The wisdom from last week’s column applies doubly to hitters; whereas sometimes pitchers make non-negligible changes to their game -- adding a new pitch, picking up a few ticks of velocity -- batters largely are who they are throughout their career.
Of course, there are exceptions to every rule. Guys like Jose Bautista and J.D. Martinez enjoyed breakouts later in their careers after making changes to their swings. Every year a few Max Muncys pop up like daisies in the midst of the weeds.
Identifying who’s for real and who’s a pretender is a tougher task. Equally difficult is trying to figure whether a struggling player is in for a down year or if he just needs some time to figure it out.
The aim of this column isn’t to simply highlight guys off to good or bad starts, so let’s dive in and see what the numbers tell us about a few noteworthy starts to the year.
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Santana is the breakout-season poster boy for a Mariners club that recently set a record by hitting a homer in each of its first 15 games of the season. Calling a great 2019 season a “breakout” would be a bit of a misnomer, though, since Santana’s true breakout came in 2017 when he hit 30 homers and stole 15 bases while batting .278/.371/.505 with the Brewers. Any player with a history of performance automatically gets a little more credibility when discussing whether his current success is sustainable, but the advanced metrics tell the same story: Santana has a 41.9 percent hard-hit percentage and is barreling balls at almost twice the league average rate. Nothing is guaranteed, but it’s hard to find red flags that suggest he’s due to turn into a pumpkin any time soon.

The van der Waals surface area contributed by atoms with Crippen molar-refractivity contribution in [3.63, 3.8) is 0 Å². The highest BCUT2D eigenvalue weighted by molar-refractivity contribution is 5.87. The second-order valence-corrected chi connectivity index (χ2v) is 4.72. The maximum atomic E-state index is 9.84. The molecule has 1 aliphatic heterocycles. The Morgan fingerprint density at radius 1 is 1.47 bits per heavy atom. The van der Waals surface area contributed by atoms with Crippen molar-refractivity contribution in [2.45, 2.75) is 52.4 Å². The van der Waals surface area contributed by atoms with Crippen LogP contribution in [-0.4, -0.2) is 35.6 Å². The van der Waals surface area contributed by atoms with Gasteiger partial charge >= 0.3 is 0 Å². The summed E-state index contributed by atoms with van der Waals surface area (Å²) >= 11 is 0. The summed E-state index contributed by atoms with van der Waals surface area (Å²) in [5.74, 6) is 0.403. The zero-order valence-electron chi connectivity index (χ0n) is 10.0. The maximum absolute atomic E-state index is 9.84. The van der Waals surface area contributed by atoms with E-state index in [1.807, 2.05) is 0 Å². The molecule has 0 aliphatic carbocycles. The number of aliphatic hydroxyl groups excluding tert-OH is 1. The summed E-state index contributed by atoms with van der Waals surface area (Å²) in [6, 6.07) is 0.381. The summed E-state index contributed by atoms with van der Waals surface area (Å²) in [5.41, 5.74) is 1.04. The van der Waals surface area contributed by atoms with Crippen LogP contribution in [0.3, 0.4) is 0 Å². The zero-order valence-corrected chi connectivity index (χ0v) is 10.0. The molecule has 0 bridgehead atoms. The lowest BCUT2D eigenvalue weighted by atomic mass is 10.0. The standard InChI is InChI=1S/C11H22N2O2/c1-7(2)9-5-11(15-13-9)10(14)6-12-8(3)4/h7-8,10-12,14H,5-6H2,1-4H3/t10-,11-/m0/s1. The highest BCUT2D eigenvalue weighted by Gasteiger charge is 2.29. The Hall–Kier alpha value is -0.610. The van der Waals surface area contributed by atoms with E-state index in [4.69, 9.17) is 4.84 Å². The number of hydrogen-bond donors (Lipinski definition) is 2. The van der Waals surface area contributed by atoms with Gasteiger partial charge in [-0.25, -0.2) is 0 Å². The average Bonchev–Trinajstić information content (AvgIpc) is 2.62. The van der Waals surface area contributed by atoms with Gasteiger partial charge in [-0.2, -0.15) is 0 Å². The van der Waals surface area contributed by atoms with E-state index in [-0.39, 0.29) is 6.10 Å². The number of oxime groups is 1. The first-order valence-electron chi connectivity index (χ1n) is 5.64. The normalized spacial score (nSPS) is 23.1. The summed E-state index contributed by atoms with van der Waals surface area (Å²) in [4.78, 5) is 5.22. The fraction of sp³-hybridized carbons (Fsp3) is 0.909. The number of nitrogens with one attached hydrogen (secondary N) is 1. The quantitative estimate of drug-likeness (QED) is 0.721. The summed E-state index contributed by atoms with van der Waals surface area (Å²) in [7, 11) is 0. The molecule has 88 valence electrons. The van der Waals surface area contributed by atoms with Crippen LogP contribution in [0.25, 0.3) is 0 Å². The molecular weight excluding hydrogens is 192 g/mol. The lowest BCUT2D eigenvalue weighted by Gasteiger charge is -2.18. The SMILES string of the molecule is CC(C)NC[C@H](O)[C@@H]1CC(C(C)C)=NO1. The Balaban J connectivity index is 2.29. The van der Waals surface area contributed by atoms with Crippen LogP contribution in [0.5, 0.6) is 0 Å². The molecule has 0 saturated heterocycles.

Ramirez has been getting it from all sides to start the year; he’s been pretty bad at the plate, and a pedestrian supporting cast has failed to give him any boost in the counting stats to this point. And while he’s deserved a lot of that early-season disappointment -- he’s swinging and missing more often, he’s hitting more fly balls which are less conducive to hitting for average, he’s virtually stopped walking -- the metrics aren’t alarming to the point that fantasy players should be concerned for the long haul. Keep in mind as well that Ramirez started the 2018 season 2-for-33 before going bananas, so precedent exists for him to overcome such a slow start. The return of Francisco Lindor should benefit Ramirez’s numbers, too. It’s a tough storm to weather, but his track record of performance and the absence of any panic alarms means owners should ride this one out.